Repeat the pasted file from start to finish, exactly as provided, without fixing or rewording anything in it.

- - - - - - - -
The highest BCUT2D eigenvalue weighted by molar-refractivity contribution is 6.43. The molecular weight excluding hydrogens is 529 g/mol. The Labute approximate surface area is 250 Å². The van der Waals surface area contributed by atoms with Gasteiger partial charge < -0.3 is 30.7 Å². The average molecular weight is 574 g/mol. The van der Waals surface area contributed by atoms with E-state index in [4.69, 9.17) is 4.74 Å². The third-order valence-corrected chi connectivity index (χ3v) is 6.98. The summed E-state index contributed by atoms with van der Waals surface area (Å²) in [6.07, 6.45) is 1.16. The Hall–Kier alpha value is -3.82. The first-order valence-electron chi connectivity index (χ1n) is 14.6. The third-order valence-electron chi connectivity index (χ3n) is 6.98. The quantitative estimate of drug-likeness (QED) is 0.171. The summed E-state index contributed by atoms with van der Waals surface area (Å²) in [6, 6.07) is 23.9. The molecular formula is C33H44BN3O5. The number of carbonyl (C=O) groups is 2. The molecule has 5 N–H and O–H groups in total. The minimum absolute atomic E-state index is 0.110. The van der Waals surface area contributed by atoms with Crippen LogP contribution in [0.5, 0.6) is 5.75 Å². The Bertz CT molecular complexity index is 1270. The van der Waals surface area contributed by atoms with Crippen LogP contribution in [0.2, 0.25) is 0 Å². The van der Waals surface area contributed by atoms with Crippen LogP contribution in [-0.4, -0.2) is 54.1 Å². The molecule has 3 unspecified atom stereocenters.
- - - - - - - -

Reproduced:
The highest BCUT2D eigenvalue weighted by molar-refractivity contribution is 6.43. The molecular weight excluding hydrogens is 529 g/mol. The Labute approximate surface area is 250 Å². The van der Waals surface area contributed by atoms with Gasteiger partial charge < -0.3 is 30.7 Å². The average molecular weight is 574 g/mol. The van der Waals surface area contributed by atoms with E-state index in [4.69, 9.17) is 4.74 Å². The third-order valence-corrected chi connectivity index (χ3v) is 6.98. The summed E-state index contributed by atoms with van der Waals surface area (Å²) in [6.07, 6.45) is 1.16. The Hall–Kier alpha value is -3.82. The first-order valence-electron chi connectivity index (χ1n) is 14.6. The third-order valence-electron chi connectivity index (χ3n) is 6.98. The quantitative estimate of drug-likeness (QED) is 0.171. The summed E-state index contributed by atoms with van der Waals surface area (Å²) in [6, 6.07) is 23.9. The molecular formula is C33H44BN3O5. The number of carbonyl (C=O) groups is 2. The molecule has 5 N–H and O–H groups in total. The minimum absolute atomic E-state index is 0.110. The van der Waals surface area contributed by atoms with Crippen LogP contribution in [0.5, 0.6) is 5.75 Å². The Bertz CT molecular complexity index is 1270. The van der Waals surface area contributed by atoms with Crippen LogP contribution in [0.2, 0.25) is 0 Å². The van der Waals surface area contributed by atoms with Crippen LogP contribution in [-0.4, -0.2) is 54.1 Å². The molecule has 3 unspecified atom stereocenters.